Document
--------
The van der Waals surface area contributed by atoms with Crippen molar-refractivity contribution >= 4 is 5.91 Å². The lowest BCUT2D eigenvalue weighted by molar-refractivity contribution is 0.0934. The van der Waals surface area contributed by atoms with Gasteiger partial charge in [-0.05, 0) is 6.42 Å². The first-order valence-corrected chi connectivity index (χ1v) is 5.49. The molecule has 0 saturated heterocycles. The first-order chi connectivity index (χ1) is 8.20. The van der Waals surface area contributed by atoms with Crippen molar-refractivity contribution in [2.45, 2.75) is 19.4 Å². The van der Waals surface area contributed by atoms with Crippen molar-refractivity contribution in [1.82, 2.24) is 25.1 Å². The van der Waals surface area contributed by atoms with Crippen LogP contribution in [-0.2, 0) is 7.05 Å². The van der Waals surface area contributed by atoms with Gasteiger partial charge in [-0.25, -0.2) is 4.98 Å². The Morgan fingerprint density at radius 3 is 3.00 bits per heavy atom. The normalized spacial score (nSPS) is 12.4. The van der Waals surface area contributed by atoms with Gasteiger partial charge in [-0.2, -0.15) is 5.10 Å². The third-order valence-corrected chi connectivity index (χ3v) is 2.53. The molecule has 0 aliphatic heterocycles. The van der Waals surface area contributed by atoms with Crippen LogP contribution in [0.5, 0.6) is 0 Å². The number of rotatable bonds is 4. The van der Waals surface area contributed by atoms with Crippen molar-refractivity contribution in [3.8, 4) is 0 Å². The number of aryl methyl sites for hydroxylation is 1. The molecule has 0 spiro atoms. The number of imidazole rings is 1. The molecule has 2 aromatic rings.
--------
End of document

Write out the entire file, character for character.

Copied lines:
The van der Waals surface area contributed by atoms with Crippen molar-refractivity contribution >= 4 is 5.91 Å². The lowest BCUT2D eigenvalue weighted by molar-refractivity contribution is 0.0934. The van der Waals surface area contributed by atoms with Gasteiger partial charge in [-0.05, 0) is 6.42 Å². The first-order valence-corrected chi connectivity index (χ1v) is 5.49. The molecule has 0 saturated heterocycles. The first-order chi connectivity index (χ1) is 8.20. The van der Waals surface area contributed by atoms with Crippen molar-refractivity contribution in [2.45, 2.75) is 19.4 Å². The van der Waals surface area contributed by atoms with Crippen molar-refractivity contribution in [1.82, 2.24) is 25.1 Å². The van der Waals surface area contributed by atoms with Crippen LogP contribution in [-0.2, 0) is 7.05 Å². The van der Waals surface area contributed by atoms with Gasteiger partial charge in [-0.25, -0.2) is 4.98 Å². The Morgan fingerprint density at radius 3 is 3.00 bits per heavy atom. The normalized spacial score (nSPS) is 12.4. The van der Waals surface area contributed by atoms with Gasteiger partial charge in [-0.2, -0.15) is 5.10 Å². The third-order valence-corrected chi connectivity index (χ3v) is 2.53. The molecule has 0 aliphatic heterocycles. The van der Waals surface area contributed by atoms with Crippen LogP contribution in [0.5, 0.6) is 0 Å². The number of rotatable bonds is 4. The van der Waals surface area contributed by atoms with Crippen molar-refractivity contribution in [3.8, 4) is 0 Å². The number of aryl methyl sites for hydroxylation is 1. The molecule has 0 spiro atoms. The number of imidazole rings is 1. The molecule has 2 aromatic rings.